Please don’t misuse it…
When learning to fly I was taught a mnemonic (one of many learnt during training), which helps me to remember the three very important transponder squawks which are used in varying emergencies:
75 – taken alive, 76 – in a fix, 77 – going to heaven.
This is to describe the following squawks and their uses.
- 7500 – Unlawful Interference – Hijacking normally.
- 7600 – Communication Failure – Radio Inoperative.
- 7700 – Other Emergency – Normally a May Day, where an aircraft or person aboard is in grave or imminent danger.
The main thing they do is alert any radar operator to your peril – and they generally do this by highlighting the aircraft in a very prominent colour on the display of the radar operator. The operator can then use this information to assist the flight much better, and if you have a Mode S transponder they will also have other information about the flight as well.
Of course we all hope we never have to use any of the emergency squawks, but we all use routine codes every day and will often have to change between them in flight, as we are assigned new codes by new ATC units.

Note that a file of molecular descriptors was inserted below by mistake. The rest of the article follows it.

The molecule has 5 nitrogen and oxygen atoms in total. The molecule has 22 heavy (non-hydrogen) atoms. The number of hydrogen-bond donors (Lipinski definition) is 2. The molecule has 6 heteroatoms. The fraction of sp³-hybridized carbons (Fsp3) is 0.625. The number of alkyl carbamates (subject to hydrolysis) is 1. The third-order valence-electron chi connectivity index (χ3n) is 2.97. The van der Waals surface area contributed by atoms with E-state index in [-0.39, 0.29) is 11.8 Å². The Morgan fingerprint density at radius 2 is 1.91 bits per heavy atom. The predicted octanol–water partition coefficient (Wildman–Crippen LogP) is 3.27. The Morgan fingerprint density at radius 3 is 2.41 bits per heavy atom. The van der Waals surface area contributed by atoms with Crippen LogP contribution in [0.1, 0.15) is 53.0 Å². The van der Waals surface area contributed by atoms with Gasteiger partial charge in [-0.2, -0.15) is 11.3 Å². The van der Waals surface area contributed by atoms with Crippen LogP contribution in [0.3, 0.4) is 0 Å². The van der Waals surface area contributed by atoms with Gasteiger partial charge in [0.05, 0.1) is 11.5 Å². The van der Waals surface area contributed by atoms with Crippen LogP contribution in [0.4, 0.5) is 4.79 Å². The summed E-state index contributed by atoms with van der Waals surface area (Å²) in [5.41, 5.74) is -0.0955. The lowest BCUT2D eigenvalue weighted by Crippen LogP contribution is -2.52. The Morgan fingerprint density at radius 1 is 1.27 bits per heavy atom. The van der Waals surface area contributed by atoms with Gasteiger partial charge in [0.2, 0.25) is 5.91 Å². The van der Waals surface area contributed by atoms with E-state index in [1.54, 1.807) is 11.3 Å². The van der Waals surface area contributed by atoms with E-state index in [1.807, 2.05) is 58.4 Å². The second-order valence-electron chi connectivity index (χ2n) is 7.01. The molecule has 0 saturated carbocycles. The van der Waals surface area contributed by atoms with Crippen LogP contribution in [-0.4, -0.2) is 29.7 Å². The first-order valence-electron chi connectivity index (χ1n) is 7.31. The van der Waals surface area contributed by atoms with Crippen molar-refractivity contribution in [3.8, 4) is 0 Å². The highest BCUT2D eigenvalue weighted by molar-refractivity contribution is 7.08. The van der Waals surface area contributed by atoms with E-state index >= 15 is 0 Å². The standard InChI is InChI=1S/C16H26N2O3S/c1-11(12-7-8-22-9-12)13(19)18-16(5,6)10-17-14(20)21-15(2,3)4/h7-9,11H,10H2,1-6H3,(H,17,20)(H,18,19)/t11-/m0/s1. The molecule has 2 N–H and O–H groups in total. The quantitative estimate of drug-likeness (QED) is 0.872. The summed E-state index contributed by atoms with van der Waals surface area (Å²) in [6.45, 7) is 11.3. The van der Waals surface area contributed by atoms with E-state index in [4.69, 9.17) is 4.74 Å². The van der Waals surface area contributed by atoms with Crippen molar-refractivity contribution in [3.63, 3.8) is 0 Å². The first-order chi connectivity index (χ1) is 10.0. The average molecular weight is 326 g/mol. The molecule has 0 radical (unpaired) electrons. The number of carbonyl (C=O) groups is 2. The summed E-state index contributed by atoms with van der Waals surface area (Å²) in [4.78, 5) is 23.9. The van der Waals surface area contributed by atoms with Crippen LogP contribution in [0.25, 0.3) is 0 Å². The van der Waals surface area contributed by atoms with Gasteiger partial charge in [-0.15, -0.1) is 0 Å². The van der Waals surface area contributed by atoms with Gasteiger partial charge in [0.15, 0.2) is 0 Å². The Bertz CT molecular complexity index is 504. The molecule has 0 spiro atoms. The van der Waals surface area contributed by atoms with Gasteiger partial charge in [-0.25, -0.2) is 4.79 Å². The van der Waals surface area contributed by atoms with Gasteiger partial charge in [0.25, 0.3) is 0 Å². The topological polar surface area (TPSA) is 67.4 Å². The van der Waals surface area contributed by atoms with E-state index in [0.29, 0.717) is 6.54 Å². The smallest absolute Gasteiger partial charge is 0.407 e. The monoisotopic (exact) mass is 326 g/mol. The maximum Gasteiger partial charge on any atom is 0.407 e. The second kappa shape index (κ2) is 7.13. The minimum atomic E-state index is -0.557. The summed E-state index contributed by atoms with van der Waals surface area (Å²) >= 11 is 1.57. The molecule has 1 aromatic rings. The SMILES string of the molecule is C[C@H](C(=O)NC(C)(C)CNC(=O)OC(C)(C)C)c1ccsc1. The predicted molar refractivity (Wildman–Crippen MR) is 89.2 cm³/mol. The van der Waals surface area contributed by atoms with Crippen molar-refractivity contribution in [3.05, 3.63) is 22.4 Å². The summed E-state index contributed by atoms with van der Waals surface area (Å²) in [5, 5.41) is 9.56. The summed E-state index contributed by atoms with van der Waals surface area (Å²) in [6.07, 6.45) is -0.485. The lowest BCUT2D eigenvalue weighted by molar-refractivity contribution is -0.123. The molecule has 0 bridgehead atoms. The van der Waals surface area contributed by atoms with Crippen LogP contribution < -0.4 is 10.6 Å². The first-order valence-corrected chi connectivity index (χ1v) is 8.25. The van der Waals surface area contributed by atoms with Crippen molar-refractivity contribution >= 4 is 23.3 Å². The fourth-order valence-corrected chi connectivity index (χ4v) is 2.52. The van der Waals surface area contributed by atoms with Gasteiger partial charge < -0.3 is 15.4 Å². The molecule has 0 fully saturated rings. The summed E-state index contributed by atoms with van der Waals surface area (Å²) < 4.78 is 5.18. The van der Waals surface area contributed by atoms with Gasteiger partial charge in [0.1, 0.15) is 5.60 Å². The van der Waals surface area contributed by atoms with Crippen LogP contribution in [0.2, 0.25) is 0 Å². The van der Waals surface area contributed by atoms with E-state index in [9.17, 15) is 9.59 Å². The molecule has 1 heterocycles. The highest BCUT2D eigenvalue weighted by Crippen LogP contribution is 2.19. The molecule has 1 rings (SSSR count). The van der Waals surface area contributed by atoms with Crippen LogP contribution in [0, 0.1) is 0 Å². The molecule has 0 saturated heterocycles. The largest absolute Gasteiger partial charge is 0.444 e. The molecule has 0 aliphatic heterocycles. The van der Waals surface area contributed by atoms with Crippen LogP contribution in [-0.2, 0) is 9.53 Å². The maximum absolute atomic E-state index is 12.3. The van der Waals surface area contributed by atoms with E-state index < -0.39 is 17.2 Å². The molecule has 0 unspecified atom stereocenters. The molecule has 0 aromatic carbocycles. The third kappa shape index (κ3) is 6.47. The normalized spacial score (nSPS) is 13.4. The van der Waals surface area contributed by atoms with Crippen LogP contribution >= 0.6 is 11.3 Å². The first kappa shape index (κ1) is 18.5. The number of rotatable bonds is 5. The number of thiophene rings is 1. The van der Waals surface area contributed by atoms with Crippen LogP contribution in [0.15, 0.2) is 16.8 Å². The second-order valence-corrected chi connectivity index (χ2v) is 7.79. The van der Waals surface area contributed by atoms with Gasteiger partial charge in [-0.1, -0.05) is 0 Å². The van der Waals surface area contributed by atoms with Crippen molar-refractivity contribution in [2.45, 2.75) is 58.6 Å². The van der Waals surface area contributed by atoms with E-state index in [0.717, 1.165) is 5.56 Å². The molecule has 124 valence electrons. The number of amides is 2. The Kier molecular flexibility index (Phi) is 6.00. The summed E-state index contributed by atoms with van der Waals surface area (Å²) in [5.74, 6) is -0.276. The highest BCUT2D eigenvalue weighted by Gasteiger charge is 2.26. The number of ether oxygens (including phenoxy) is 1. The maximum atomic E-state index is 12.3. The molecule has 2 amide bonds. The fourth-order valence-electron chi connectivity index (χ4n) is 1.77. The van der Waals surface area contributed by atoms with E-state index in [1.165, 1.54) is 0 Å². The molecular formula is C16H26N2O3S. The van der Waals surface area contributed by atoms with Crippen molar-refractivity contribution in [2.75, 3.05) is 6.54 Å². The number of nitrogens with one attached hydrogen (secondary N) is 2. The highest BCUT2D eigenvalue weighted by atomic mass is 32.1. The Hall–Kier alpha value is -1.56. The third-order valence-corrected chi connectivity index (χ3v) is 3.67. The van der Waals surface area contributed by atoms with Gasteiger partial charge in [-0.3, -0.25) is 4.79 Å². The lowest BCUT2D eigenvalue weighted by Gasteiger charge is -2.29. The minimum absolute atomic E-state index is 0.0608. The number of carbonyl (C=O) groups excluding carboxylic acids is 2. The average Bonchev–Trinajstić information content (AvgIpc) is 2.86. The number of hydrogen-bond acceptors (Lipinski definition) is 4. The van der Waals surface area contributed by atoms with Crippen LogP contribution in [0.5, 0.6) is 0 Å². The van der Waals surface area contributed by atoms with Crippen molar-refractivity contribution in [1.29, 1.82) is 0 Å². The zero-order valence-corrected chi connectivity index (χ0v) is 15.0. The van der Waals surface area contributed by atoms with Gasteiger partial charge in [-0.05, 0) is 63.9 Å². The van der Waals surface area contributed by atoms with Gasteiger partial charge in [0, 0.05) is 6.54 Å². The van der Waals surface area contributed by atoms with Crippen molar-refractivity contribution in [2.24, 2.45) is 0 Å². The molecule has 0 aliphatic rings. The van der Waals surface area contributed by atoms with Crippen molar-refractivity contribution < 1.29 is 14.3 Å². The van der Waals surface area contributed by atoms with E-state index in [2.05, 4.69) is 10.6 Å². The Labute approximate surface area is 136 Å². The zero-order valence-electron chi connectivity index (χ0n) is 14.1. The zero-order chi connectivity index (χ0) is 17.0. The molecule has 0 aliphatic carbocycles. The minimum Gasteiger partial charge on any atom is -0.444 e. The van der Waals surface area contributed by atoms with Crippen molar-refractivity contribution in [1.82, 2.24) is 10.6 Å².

A post in this months GASIL reminds us that as pilots we have to be careful how we set these squawks… particularly near or around 7500. Older transponders (in much of the GA fleet) are set by rotating a series of dials, whereas newer transponders are set with buttons and the code typed in.
The danger is that when changing squawk on an old style transponder you may scroll the dials through one of the emergency combinations. 7600 and 7700 can be resolved quite quickly by confirming with Air Traffic Control that no emergency exists… however they are unlikely to believe that having squawked 7500 (even fleetingly) no hijack situation exists, no matter how much you plead.
Fighter Jet Anyone?
The point made in this months GASIL, which I am emphasising is that you must select standby when changing transponder codes on older style units.
Change the unit to standby, change the code, then put turn transponder back to On (Or Alt if available).
If you do not then in the current climate, and especially in 2012 with the Olympics in town, you can fully expect to be intercepted by an RAF Typhoon from the Quick Reaction Force. This may take some explaining away…
… but if you do get it wrong you can find the Interception Procedures here!